Payroll Blog

Payroll Training, Tips, and News

publication 1542 per diem rates

Understanding Publication 1542 Per Diem Rates

You might have heard about per diem pay before. But, are you familiar with Publication 1542? Learn more about Publication 1542 per diem rates and how to calculate per diem pay below.

Publication 1542

Per diem is a daily rate employers give employees to cover business-related traveling expenses. You can repay the actual expenses the employee incurs. Or, you can pay employees a standard per diem rate set by the IRS.

The per diem rates change each year depending on Publication 1542. The Publication 1542 per diem rate includes expenses for lodging and meals and incidental expenses (M&IE). Incidental expenses usually include tips for employees (e.g., hotel staff).

Rates are updated each year and go into effect on October 1. The General Services Administration (GSA) provides specific per diem rates. You can find current, past and upcoming per diem rates on the GSA website. However, these rates can vary throughout the year and are subject to change.

The per diem rates can vary by location. Rates increase in more expensive parts of the country, like big cities (e.g., New York City or Boston). Review Publication 1542 per diem rates and contact your state for more information.

Calculating per diem pay

There are two methods you can use while calculating per diem pay: regular federal per diem rate method or the high-low method. Check out how to calculate per diem pay using both methods below.

Regular method

The rates for the regular federal per diem rate method change based on the locality of where you send the employee. For travel within the Continental United States (CONUS), the GSA provides per diem rates for specific cities.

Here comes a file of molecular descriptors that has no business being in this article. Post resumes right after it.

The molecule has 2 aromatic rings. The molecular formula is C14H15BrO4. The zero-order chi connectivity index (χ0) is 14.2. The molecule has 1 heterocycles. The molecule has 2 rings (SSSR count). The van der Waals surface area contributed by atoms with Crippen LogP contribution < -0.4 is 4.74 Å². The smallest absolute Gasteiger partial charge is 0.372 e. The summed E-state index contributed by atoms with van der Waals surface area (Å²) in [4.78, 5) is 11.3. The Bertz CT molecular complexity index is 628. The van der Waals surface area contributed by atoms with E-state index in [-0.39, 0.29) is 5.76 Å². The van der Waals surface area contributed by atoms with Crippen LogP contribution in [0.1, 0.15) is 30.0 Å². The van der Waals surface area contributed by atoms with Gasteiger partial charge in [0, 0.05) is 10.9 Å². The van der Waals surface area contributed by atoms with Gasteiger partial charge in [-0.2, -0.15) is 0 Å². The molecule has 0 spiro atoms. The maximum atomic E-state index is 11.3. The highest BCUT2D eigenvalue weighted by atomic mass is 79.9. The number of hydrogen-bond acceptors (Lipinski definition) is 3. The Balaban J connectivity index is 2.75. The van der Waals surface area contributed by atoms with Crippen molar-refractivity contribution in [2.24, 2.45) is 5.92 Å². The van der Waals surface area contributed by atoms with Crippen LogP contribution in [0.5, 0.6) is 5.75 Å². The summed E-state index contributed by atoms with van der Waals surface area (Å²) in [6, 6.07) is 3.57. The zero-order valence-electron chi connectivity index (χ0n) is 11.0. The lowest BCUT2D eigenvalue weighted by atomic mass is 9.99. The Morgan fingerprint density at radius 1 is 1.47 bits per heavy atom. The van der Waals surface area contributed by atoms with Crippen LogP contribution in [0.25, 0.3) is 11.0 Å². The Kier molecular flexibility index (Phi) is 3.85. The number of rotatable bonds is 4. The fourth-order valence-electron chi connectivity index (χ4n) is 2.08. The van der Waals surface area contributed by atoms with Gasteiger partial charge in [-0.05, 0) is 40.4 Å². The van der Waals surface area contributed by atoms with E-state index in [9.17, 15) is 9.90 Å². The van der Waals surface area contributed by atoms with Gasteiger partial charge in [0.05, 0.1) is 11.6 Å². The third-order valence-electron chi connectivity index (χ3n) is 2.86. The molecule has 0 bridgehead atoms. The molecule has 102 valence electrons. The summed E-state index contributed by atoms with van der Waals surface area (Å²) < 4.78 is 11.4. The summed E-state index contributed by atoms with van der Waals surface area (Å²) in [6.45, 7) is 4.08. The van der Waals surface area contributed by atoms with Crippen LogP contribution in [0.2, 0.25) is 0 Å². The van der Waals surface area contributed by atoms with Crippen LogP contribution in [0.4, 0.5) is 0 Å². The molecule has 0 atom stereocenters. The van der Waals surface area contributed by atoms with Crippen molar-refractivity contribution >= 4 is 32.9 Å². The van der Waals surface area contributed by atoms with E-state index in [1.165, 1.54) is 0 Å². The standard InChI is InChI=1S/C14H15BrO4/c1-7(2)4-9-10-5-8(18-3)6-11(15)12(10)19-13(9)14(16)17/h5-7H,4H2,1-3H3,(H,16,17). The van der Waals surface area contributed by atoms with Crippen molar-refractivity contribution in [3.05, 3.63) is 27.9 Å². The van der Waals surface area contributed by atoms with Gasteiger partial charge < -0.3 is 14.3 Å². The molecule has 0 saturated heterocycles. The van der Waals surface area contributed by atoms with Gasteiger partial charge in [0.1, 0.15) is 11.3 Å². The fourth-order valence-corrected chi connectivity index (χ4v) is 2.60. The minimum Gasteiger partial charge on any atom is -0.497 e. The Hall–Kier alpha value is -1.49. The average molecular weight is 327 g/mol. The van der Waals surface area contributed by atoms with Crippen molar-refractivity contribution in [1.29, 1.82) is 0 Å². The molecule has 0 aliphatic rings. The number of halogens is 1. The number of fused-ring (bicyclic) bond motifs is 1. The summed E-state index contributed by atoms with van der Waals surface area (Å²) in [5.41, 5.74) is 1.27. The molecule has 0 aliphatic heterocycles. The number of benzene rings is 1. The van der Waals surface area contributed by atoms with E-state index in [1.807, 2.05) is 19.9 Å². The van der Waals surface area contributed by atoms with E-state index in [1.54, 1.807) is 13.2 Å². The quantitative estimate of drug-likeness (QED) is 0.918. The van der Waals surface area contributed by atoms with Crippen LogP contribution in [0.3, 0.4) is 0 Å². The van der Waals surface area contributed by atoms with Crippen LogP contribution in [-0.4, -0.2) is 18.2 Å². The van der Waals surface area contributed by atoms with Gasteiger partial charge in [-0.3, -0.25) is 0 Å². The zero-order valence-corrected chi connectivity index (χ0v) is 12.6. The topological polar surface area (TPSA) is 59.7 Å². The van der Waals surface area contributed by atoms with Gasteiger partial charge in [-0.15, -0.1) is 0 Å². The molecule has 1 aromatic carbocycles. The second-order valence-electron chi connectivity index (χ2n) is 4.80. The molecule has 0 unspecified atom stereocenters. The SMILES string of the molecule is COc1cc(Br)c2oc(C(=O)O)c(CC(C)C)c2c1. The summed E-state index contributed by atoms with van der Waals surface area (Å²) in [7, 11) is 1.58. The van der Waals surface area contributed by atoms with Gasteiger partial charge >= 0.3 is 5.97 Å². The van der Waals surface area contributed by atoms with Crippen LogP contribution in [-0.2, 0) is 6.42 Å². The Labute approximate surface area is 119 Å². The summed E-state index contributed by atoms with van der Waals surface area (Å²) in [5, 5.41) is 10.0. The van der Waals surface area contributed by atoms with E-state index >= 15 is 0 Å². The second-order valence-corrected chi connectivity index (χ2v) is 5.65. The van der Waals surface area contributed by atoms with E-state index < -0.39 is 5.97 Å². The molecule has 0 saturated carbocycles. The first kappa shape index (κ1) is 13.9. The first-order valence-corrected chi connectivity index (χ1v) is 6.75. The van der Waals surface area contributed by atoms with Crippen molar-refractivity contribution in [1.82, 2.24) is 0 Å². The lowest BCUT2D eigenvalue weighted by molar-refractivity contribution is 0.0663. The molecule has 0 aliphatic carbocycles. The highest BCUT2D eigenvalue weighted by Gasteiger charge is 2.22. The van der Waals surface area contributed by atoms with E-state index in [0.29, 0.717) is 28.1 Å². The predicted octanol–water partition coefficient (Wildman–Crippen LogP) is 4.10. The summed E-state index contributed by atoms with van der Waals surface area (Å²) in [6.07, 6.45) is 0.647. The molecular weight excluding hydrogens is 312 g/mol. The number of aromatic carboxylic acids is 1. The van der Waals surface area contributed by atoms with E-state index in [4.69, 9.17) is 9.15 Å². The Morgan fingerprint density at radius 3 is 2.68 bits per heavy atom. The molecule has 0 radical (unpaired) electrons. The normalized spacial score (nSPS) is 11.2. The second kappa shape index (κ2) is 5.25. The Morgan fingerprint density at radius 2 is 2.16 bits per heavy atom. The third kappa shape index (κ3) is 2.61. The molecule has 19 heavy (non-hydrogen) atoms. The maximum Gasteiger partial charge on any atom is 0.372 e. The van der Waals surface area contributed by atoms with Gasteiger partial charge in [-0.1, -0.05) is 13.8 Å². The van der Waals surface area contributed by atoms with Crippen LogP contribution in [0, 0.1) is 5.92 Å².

The 2020 regular federal per diem rate method is $151 per day ($96 for lodging and $55 for meals and incidental expenses).

The regular rate of $151 per day covers approximately 2,600 counties across CONUS. In 2020, there will be 322 non-standard areas (NSA) that have per diem rates that are higher than the CONUS rate.

High-low method

Because federal per diem rates can change depending on location and time of year, the IRS allows you to use a simplified high-low calculation method.

The high-low method has one rate for high-cost localities and another for all other cities not considered high-cost in CONUS. Rates for the high-low method change annually.

As of October 1, 2019, the per diem amount for the high-low rate includes:

  • $200 per day (including $60 for M&IE) for CONUS cities
  • $297 per day (including $71 for M&IE) for high-cost localities

Use the rate of $297 per day if an employee is traveling to a high-cost area. For example, use the high-low rate of $297 per day if your employee travels to New York City. Review IRS Notice 2018-77 for additional cities that are considered high-cost localities.

publication 1542 per diem rates

Pier diem rules

Per diem rates and rules can be complicated. Because of the many rules and laws surrounding per diem, you must know what regulations to follow.

You may be asking, Are employers required to pay per diem? The Fair Labor Standards Act (FLSA) does not explicitly state that businesses have to reimburse all employees for business travel.

However, refusing to cover these expenses could violate minimum wage or overtime laws. You must use per diem pay if wages after travel expenses go below minimum wage requirements.

The per diem is not taxable as long as you give the employee the maximum per diem amount per day or lower. The allowance is taxable if the per diem exceeds the maximum amount.

You must also know the time limitations of per diem pay. Per diem becomes taxable when the business trip lasts one year or more. Review the one-year rule on the IRS website before deciding to pay an employee per diem.

Do you need help keeping track of per diem pay? Patriot’s payroll software allows you to easily manage employee wages. With our three-step process, running payroll doesn’t have to be a hassle. Try it for free today!

This article was updated from its original publication date of 9/13/2010.

This is not intended as legal advice; for more information, please click here.

Comments are closed.

Try our payroll software in a free, no-obligation

30-day trial!

Easily run payroll in just 3 easy steps.

Start My Free Trial

Or you can EXPLORE A DEMO ACCOUNT!